It isn’t always easy to look at Nails by Juan, the Instagram gallery-turned-nail art business run by 24-year-old Juan Alvear. Shot flash portrait style, his nails writhe and spiral, poke and ooze—all with long lengths that resist any semblance of practicality. But it is this discomfort, this unease, that has caught the attention of taste makers worldwide: Alvear’s claws have been spotted everywhere from Xander Zhou‘s SS18 campaign to Arca’s latest onstage get-up, stirring the same ‘WTF?’ reaction nearly every time.
For, in a nail art landscape filled with perfectly shaped french tips and meticulously placed rhinestones, Alvear’s creations offer an alternative, one which isn’t premised upon standards of conventional beauty or practicality but instead on the very inverse. His nails utilise strategies more typical of sculpture and painting, tying in materials like clay and fishing line to create a look that bridges the gap between beauty and art. They often take up to ten hours to make, and are not built with the everyday in mind.
A year and a half into his practice, INDIE caught up with the New Yorker to talk this blurring of genres, his humble mall nail salon beginnings, and dream collaborators (hint: Rihanna may or may not be involved).
In an interview from earlier this year, you said that you view nails as being this kind of grey area between sculpture, fashion and beauty, and commodity. Can you elaborate on this a bit more? Is it possible to be all of these things at once?
Nails themselves exist in the fashion and beauty category, they generally have a commodity association like most things in this category. However, by making them sculptural they start to exist in this space between being nails and being objects, due to their functionality. Within the beauty category I find that people generally put a very low value on nails, in comparison to hair or make-up. Often times photo shoots have little to no budget for nails and expect nail artists to work for exposure. However, the nails I make are not traditional manicures and are sculptural works on their own, often taking up to 10 hours to make. The hand-sculpted quality and physical inconvenience of my nails brings them into a wearable-art-performance-object genre.
It seems as if your work stands in this weird liminal space, simultaneously resisting commodification through its impracticality and playing into it by using Instagram as a primary platform.
Yeah, the nails I’ve been making definitely play into commodification through the beauty tropes we all see online. But they also morph these tropes into this otherworldly yet almost familiar place. I like the idea of someone seeing my nail work and having a moment of, “Wait, is this what people are doing these days?”.
How do you navigate this duality?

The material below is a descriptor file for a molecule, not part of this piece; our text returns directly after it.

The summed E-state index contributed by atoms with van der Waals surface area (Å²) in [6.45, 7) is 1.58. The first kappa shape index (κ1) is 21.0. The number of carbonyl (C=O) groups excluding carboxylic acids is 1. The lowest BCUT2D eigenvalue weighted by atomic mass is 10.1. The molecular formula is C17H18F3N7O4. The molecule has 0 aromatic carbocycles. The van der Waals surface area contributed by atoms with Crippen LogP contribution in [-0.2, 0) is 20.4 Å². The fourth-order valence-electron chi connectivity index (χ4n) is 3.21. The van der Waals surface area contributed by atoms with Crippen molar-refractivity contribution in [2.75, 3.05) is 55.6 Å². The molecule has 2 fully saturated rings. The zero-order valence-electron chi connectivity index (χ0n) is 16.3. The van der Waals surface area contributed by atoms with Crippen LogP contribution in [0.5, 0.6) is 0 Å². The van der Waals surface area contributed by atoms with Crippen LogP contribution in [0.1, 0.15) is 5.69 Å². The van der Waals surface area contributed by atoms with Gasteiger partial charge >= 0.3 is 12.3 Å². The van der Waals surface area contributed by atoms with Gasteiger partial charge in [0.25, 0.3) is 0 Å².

I treat Nails by Juan as a platform that allows me to play into the invisible rules of business like other Instagrams online, while also creating something wacky in reference to them.
Tell us about some of your first encounters with nails.
From a young age, I was painting my sister’s nails at home a lot. This eventually turned into painting my friends’ nails at the mall using every colour available, always in a very “sloppy” manner. My mother would usually keep her nails long and a deep red, and I would go with her to get manicures occasionally. But I don’t think I was really introduced to the expanded field of “nail art” until just recently, when I started Nails by Juan. What started as a nail account to post pictures of my friends messily painted nails has since grown out into something much wilder than expected.
What’s on your nails right now?
A simple silver glitter coat—definitely on the tamer end of my designs.
You studied studio art and sculpture at the Cooper Union. How does this art school background inform your practice?
I draw a lot! I take elements from shapes or colour combinations that appeal to me, and I make something out of them. Creating these small sculptural forms that fit on your finger is definitely a very intimate and meditative process.
What are some of your influences, and how do you translate them into your designs?
I take photos or screenshots of things I see to create mood boards. Currently I’ve been taking a lot of inspiration from shoes, particularly the chunky shoe fad. And then I’ve also been really drawn to the Chicago Imagists; their colour combinations and their shape use in their art is a huge pond of inspiration for me.
What is it like creating something that is so impractical that it can only be worn for a few hours (or less) before it is ultimately destroyed? Do you ever get disheartened?
The nails can be worn for longer, it just depends on the length and weight of them. Usually, they perform in a photo shoot, which means they go on and come off, living the rest of their life in a photo. That being said, people probably wouldn’t want to keep them on to sleep in or shower as they can be uncomfortable for long periods of time. In the past I’ve had people wear shorter nails for a couple of days before having them removed. I don’t get disheartened, it forces me to continue creating and pushing my limits via experimentation.
You teased an upcoming nail line on your Instagram a while back. Can you give us any clues as to what we can expect?
It’s pretty under wraps for now! But speaking more to the future, I do want to start creating image series to showcase my nails, perhaps incorporating more of my paintings and sculpture work.
Who are your dream collaborators?
RuPaul, Margiela, Walter Van Beirendonck, Pierre et Gilles, and Rihanna—particularly for the Met gala.
All photos courtesy JUAN ALVEAR